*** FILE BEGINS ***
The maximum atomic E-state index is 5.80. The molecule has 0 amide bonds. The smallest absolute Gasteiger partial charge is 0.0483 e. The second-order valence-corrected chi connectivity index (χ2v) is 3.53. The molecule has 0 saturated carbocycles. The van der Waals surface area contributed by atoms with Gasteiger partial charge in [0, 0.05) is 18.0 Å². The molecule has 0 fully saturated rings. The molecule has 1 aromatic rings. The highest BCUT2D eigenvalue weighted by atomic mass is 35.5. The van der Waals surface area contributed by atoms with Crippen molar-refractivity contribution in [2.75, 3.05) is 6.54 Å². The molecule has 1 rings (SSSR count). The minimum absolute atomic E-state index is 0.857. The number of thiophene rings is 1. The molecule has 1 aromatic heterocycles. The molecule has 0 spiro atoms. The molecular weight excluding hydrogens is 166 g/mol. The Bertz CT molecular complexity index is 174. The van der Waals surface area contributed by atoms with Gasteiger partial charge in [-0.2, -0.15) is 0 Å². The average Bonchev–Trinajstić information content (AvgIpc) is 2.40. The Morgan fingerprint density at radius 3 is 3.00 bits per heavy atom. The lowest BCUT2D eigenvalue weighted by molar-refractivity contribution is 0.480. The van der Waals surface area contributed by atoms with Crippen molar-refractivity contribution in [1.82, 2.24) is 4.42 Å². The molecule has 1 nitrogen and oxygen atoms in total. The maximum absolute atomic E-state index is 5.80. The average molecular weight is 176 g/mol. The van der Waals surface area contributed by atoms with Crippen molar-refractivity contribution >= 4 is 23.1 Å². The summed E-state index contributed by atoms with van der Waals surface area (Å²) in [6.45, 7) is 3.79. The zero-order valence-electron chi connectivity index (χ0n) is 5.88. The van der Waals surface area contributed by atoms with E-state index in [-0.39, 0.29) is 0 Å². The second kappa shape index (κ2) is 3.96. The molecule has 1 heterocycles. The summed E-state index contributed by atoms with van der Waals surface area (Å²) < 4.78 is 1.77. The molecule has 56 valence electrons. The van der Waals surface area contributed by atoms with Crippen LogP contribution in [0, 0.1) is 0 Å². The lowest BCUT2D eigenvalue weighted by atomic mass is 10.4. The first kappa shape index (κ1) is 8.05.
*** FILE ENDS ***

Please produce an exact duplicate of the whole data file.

The maximum atomic E-state index is 5.80. The molecule has 0 amide bonds. The smallest absolute Gasteiger partial charge is 0.0483 e. The second-order valence-corrected chi connectivity index (χ2v) is 3.53. The molecule has 0 saturated carbocycles. The van der Waals surface area contributed by atoms with Gasteiger partial charge in [0, 0.05) is 18.0 Å². The molecule has 0 fully saturated rings. The molecule has 1 aromatic rings. The highest BCUT2D eigenvalue weighted by atomic mass is 35.5. The van der Waals surface area contributed by atoms with Crippen molar-refractivity contribution in [2.75, 3.05) is 6.54 Å². The molecule has 1 rings (SSSR count). The minimum absolute atomic E-state index is 0.857. The number of thiophene rings is 1. The molecule has 1 aromatic heterocycles. The molecule has 0 spiro atoms. The molecular weight excluding hydrogens is 166 g/mol. The Bertz CT molecular complexity index is 174. The van der Waals surface area contributed by atoms with Gasteiger partial charge in [-0.2, -0.15) is 0 Å². The average Bonchev–Trinajstić information content (AvgIpc) is 2.40. The Morgan fingerprint density at radius 3 is 3.00 bits per heavy atom. The lowest BCUT2D eigenvalue weighted by molar-refractivity contribution is 0.480. The van der Waals surface area contributed by atoms with Crippen molar-refractivity contribution in [1.82, 2.24) is 4.42 Å². The molecule has 1 nitrogen and oxygen atoms in total. The maximum absolute atomic E-state index is 5.80. The average molecular weight is 176 g/mol. The van der Waals surface area contributed by atoms with Crippen molar-refractivity contribution >= 4 is 23.1 Å². The summed E-state index contributed by atoms with van der Waals surface area (Å²) in [6.45, 7) is 3.79. The zero-order valence-electron chi connectivity index (χ0n) is 5.88. The van der Waals surface area contributed by atoms with E-state index in [-0.39, 0.29) is 0 Å². The second kappa shape index (κ2) is 3.96. The molecule has 1 heterocycles. The summed E-state index contributed by atoms with van der Waals surface area (Å²) < 4.78 is 1.77. The molecule has 56 valence electrons. The van der Waals surface area contributed by atoms with Crippen LogP contribution in [0, 0.1) is 0 Å². The lowest BCUT2D eigenvalue weighted by atomic mass is 10.4. The first kappa shape index (κ1) is 8.05.